|The first excerpt represents the past or something you must release, and is drawn from The Man in Lower Ten by Mary Roberts Rinehart:
lapses, when my book lay at my elbow, and I smoked and thought.
Mrs. Klopton closed the house with ostentatious caution, about
eleven, and hung around waiting to enlarge on the outrageousness
of the police search. I did not encourage her.
"One would think," she concluded pompously, one foot in the hall,
"that you were something you oughtn't to be, Mr. Lawrence. They
acted as though you had committed a crime."
"I'm not sure that I didn't, Mrs. Klopton," I said wearily.
"Somebody did, the general verdict seems to point my way."
She stared at me in speechless indignation. Then she flounced out.
She came back once to say that the paper predicted cooler weather,
The Man in Lower Ten
|The second excerpt represents the present or the deciding factor of the moment, and is drawn from Thus Spake Zarathustra by Friedrich Nietzsche:
For the creator himself to be the new-born child, he must also be willing
to be the child-bearer, and endure the pangs of the child-bearer.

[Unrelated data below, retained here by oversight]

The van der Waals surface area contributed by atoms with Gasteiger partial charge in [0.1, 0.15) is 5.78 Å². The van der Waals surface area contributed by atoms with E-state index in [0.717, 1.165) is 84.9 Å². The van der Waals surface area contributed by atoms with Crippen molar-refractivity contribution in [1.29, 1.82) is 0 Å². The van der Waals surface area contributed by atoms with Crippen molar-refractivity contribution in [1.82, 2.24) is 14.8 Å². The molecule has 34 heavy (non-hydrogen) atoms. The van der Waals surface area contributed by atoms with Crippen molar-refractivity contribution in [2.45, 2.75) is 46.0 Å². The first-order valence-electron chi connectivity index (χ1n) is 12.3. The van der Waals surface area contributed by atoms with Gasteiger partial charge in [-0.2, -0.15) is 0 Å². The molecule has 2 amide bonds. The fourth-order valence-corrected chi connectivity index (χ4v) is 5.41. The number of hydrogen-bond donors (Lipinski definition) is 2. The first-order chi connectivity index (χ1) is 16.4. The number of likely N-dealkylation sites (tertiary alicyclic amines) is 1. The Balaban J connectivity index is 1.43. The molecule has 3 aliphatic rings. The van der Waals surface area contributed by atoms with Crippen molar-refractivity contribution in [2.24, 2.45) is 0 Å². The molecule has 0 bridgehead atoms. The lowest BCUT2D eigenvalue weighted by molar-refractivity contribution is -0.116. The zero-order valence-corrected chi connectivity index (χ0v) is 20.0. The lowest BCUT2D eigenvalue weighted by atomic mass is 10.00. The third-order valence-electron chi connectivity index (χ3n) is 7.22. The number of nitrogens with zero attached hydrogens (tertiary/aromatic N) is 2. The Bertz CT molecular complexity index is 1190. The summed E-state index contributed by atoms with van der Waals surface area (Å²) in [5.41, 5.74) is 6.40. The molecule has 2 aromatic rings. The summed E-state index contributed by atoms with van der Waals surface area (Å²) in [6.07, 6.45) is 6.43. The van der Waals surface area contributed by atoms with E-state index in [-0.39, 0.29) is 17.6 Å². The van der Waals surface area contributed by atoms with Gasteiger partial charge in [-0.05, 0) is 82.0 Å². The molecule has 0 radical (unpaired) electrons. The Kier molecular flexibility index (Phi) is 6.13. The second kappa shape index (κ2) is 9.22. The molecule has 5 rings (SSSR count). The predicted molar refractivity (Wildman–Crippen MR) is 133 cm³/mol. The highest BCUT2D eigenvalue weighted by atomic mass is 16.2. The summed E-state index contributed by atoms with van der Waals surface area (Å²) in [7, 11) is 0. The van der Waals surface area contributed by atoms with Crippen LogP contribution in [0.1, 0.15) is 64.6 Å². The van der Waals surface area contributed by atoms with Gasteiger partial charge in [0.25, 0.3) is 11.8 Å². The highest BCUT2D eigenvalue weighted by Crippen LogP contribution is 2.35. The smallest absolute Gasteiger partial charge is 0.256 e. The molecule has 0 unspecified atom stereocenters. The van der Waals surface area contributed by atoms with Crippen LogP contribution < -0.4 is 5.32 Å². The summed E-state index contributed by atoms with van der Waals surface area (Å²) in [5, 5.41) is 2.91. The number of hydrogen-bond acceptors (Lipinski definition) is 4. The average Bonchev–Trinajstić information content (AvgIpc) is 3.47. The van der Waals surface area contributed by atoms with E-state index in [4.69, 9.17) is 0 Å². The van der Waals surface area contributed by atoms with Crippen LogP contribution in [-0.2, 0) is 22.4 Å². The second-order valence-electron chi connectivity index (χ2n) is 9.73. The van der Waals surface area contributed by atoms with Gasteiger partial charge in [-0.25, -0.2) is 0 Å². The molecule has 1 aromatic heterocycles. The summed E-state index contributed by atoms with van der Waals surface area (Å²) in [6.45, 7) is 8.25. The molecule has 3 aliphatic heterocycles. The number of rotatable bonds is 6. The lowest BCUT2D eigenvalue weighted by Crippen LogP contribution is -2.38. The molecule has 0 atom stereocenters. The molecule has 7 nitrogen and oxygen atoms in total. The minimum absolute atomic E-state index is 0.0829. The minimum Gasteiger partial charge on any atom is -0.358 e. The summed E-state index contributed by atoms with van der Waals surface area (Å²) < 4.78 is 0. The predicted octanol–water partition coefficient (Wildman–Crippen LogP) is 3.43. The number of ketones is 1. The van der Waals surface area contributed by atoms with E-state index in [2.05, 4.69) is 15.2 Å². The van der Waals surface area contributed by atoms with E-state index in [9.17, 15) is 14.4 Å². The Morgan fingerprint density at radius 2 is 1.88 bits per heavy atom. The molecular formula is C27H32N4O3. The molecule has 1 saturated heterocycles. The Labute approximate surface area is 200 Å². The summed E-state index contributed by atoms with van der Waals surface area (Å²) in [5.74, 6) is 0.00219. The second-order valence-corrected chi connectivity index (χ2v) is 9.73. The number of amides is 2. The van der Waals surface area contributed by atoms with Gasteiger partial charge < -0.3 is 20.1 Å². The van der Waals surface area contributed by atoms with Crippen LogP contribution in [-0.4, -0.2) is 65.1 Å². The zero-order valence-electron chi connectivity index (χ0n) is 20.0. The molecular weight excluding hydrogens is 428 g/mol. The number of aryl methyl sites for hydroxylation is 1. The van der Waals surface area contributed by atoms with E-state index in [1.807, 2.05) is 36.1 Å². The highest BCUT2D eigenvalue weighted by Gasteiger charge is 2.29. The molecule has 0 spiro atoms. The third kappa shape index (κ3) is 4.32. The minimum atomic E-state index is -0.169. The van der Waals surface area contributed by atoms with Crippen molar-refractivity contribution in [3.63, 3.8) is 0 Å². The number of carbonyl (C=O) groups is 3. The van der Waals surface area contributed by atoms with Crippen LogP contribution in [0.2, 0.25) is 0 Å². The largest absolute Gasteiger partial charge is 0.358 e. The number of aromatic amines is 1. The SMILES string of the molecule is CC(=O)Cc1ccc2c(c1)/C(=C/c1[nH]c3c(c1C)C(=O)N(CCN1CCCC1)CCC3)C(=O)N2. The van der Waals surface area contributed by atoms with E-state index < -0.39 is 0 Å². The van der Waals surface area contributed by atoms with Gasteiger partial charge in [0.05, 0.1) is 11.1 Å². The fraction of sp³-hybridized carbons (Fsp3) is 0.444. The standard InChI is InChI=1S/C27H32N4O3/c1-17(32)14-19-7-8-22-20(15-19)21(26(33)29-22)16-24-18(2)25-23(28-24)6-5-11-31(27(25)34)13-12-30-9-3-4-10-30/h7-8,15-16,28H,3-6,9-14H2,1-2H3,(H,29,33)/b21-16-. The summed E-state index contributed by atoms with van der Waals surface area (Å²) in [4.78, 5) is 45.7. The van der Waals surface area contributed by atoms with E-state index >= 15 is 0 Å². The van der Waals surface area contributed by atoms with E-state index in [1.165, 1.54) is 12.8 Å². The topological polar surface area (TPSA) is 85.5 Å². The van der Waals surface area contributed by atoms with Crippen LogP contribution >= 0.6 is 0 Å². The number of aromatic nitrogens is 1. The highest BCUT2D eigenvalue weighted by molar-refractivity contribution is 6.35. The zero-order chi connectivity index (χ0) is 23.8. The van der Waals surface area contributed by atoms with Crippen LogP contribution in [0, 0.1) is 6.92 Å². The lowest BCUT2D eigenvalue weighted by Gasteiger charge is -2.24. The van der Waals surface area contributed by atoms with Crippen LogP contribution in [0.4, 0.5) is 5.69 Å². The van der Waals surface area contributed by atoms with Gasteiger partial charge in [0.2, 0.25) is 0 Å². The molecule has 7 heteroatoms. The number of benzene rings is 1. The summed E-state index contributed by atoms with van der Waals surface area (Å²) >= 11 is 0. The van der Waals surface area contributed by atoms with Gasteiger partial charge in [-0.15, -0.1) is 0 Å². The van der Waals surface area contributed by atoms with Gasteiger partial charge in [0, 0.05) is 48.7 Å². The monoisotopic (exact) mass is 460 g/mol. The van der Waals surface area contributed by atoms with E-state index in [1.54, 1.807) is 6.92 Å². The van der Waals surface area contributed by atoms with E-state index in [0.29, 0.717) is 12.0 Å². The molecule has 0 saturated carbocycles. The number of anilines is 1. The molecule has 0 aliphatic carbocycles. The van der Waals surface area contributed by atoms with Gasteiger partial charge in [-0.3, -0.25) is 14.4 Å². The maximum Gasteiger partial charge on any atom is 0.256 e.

Verily, through a hundred souls went I my way, and through a hundred
cradles and birth-throes. Many a farewell have I taken; I know the heart-
breaking last hours.
But so willeth it my creating Will, my fate. Or, to tell you it more
candidly: just such a fate--willeth my Will.
All FEELING suffereth in me, and is in prison: but my WILLING ever cometh
to me as mine emancipator and comforter.
Willing emancipateth: that is the true doctrine of will and emancipation--
so teacheth you Zarathustra.
Thus Spake Zarathustra
|The third excerpt represents the future or something you must embrace, and is drawn from Sesame and Lilies by John Ruskin:
same time the herd of less excellent women in frivolity, by leading
them to think that they must either be good up to the black
standard, or cannot be good for anything. Wear a costume, by all
means, if you like; but let it be a cheerful and becoming one; and
be in your heart a Sister of Charity always, without either veiled
or voluble declaration of it.
As I pause, before ending my preface--thinking of one or two more
points that are difficult to write of--I find a letter in 'The
Times,' from a French lady, which says all I want so beautifully,
that I will print it just as it stands:-
SIR,--It is often said that one example is worth many sermons.